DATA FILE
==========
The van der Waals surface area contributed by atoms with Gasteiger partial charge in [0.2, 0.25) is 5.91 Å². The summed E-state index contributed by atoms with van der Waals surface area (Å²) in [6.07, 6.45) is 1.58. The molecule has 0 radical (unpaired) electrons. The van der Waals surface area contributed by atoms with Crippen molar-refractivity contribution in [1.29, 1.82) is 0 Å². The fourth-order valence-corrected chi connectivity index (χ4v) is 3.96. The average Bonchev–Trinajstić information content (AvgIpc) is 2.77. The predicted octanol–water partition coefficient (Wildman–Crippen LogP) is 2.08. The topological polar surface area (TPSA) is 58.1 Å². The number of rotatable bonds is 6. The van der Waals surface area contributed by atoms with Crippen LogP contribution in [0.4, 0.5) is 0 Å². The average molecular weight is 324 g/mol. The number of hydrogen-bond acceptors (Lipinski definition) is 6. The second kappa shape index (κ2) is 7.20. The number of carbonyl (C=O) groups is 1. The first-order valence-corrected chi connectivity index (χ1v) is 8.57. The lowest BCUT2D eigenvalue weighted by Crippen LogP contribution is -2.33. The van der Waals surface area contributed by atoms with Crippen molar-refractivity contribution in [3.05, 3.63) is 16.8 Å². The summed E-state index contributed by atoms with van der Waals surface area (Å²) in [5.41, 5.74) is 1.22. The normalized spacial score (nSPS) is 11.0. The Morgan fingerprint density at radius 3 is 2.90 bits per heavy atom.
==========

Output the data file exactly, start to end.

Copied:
The van der Waals surface area contributed by atoms with Gasteiger partial charge in [0.2, 0.25) is 5.91 Å². The summed E-state index contributed by atoms with van der Waals surface area (Å²) in [6.07, 6.45) is 1.58. The molecule has 0 radical (unpaired) electrons. The van der Waals surface area contributed by atoms with Crippen molar-refractivity contribution in [1.29, 1.82) is 0 Å². The fourth-order valence-corrected chi connectivity index (χ4v) is 3.96. The average Bonchev–Trinajstić information content (AvgIpc) is 2.77. The predicted octanol–water partition coefficient (Wildman–Crippen LogP) is 2.08. The topological polar surface area (TPSA) is 58.1 Å². The number of rotatable bonds is 6. The van der Waals surface area contributed by atoms with Crippen LogP contribution in [0.4, 0.5) is 0 Å². The average molecular weight is 324 g/mol. The number of hydrogen-bond acceptors (Lipinski definition) is 6. The second kappa shape index (κ2) is 7.20. The number of carbonyl (C=O) groups is 1. The first-order valence-corrected chi connectivity index (χ1v) is 8.57. The lowest BCUT2D eigenvalue weighted by Crippen LogP contribution is -2.33. The van der Waals surface area contributed by atoms with Crippen molar-refractivity contribution in [3.05, 3.63) is 16.8 Å². The summed E-state index contributed by atoms with van der Waals surface area (Å²) in [5.41, 5.74) is 1.22. The normalized spacial score (nSPS) is 11.0. The Morgan fingerprint density at radius 3 is 2.90 bits per heavy atom.